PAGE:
The Economic Complexity Index (ECI) is an indicator that can be used by countries with undiversified economies to measure the success of their efforts to grow and diversify their exports, in order to sustain their economic development. However, the index is distorted for countries with undiversified economies that are heavily dominated by a few sectors, such as the case of Saudi Arabia with its oil sector. This study leverages lessons from the economic development literature, and focuses on the export-oriented growth in East Asia, and investigates the role of industrial policies that guide and coordinate the government interventions and initiatives. The study applies lessons from the Economic Complexity framework to overcome the limitation in the Economic Complexity Index. The study then utilizes data analysis techniques to develop a modified ECI utilizing a population-adjusted version of the Revealed Comparative Advantage to normalize countries’ exports by their significance, and uses PageRank to capture the product space network information instead of the method of reflection used by ECI which is incompatible with the population-adjusted Revealed Comparative Advantage. The modified ECI can serve as a leading indicator that would allow tracking the success of the economic diversification efforts in countries whose economies are dominated by a few products or sectors, and thereby influence the development of their industrial policies.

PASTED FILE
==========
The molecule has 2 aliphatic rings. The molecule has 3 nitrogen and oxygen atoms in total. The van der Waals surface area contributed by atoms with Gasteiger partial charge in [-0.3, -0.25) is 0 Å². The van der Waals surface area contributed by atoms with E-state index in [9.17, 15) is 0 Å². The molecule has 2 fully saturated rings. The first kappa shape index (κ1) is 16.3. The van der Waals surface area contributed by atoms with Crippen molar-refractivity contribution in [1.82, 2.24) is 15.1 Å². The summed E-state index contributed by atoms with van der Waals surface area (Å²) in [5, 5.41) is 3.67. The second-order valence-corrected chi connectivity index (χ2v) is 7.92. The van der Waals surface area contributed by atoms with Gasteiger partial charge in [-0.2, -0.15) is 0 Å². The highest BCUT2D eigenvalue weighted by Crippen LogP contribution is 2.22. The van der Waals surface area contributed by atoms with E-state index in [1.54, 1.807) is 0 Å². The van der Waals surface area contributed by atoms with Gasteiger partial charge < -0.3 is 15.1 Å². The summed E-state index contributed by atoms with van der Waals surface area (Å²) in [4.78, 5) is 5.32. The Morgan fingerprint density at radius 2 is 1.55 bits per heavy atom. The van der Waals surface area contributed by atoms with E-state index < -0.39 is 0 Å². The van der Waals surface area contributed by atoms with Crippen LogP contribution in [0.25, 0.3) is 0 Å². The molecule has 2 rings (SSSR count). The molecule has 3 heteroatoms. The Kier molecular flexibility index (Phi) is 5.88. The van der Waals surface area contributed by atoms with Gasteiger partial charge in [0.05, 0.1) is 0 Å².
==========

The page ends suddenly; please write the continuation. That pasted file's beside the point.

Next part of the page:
|Advisor:||Eggstaff, Justin W., Islam, Muhammad F.|
|Commitee:||Alhakbani, Ahmed A., Mazzuchi, Thomas A., Sarkani, Shahram|
|School:||The George Washington University|
|School Location:||United States -- District of Columbia|
|Source:||DAI-B 79/02(E), Dissertation Abstracts International|
|Keywords:||Economic complexity, Industrial policy, Pagerank, Revealed comparative advantage, Saudi arabia|
Copyright in each Dissertation and Thesis is retained by the author. All Rights Reserved
The supplemental file or files you are about to download were provided to ProQuest by the author as part of a
dissertation or thesis. The supplemental files are provided "AS IS" without warranty. ProQuest is not responsible for the
content, format or impact on the supplemental file(s) on our system. in some cases, the file type may be unknown or
may be a .exe file. We recommend caution as you open such files.
Copyright of the original materials contained in the supplemental file is retained by the author and your access to the
supplemental files is subject to the ProQuest Terms and Conditions of use.
Depending on the size of the file(s) you are downloading, the system may take some time to download them. Please be